The final of the so called Four Great Inventions of China not yet mentioned is the compass, which facilitated the voyages to Africa of Zheng He in the early 15th century. For that though, while very possible, there seems far from any conclusive that it spread to the Islamic World and Europe as opposed to be having been reinvented there.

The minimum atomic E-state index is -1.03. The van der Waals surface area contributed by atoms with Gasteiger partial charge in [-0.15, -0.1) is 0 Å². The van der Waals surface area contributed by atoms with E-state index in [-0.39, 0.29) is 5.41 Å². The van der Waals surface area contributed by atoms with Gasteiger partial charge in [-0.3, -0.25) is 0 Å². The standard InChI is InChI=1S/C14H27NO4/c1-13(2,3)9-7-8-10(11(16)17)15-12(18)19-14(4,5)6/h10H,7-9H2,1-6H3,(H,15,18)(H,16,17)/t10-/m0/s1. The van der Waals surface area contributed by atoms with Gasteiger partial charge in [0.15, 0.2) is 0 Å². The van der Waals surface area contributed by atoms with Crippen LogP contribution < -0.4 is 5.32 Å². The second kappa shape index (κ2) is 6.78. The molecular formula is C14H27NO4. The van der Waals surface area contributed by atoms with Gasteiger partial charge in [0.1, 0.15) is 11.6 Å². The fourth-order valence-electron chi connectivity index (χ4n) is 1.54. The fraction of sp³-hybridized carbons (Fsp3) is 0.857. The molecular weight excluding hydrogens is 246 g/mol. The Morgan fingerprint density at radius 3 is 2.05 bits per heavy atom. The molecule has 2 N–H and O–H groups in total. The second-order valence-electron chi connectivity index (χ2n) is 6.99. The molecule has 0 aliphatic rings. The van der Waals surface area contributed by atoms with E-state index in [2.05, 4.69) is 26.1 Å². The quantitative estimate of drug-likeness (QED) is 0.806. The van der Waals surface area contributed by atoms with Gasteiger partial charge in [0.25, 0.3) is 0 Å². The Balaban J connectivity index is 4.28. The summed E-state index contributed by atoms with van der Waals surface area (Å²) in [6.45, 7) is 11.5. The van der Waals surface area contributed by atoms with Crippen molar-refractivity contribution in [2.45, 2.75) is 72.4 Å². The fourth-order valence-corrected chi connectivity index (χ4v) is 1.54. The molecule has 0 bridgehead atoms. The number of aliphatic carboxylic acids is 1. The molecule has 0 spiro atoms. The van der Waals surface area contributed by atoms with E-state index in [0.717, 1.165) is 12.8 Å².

Transitioning from China to the medium between China and the West, the Islamic world, we must delve into the Islamic Golden Age, traditionally dated from the 8th century to the 13th century, during which many important scientific discoveries were made. Though my knowledge of Islamic cultures is scant, I do know of Alhazen, Omar Khayyam, and Al-Khwārizmī. In particular, his seven-volume treatise on optics Kitab al-Manazir, while perhaps questionable on his theories of light, was notable for its emphasis on empirical evidence that combined inductive reasoning, which was relatively neglected by the Greeks, with the rigorous deductive reasoning that the Greeks championed to the extremes. We do know with certainty that this magnum opus was translated to Latin, greatly influencing later European scientists and thinkers as important as Leonardo Da VinciGalileo GalileiChristiaan HuygensRené Descartes, and Johannes Kepler. Moreover, Al-Khwārizmī’s work on arithmetic was responsible for introducing the Arabic numerals, based on the Hindu–Arabic numeral system developed in Indian mathematics, to the Western world. There is evidence of solid knowledge of trigonometry, with for instance the law of sines pervasive in the scientific literature from Islamic scholars of that time. With reference to Hindu, I shall note that Indian mathematics and astronomy were quite impressive, certainly more so than Chinese mathematics, which though calculating pi to 7 digits as early as the 5th century, which held a 900+ year record, among many other applied and computational achievements, was severely lacking in its theoretical foundations, was, with AryabhataBrahmaguptaBhāskara I, among others who did work close or on par with those of Islamic scholars mathematically but much earlier, between the 5th and 7th centuries. Because many foreign words are contained within their texts, we can be relatively sure that there was Greek and Mesopotamian influence. Relating to that, Hart does not see Indian or Islamic mathematics as terribly original and more as derivative of Greek works, with significance more in the nature of preservation, though with Western European civilization having been the dominant, and often entirely so, for so long, one ought to be careful of Eurocentric bias. The achievements of Indians and Arabs to math and science ought to be more thoroughly investigated and fairly acknowledgment, in particular how they may have influenced later developments in the West. On that note, I shall say that I was super impressed that in the 14th century, the school of Madhava of Sangamagrama managed to discover infinite series for trigonometric functions of sine, cosine, tangent and arctangent. As a special case of arctangent, we have that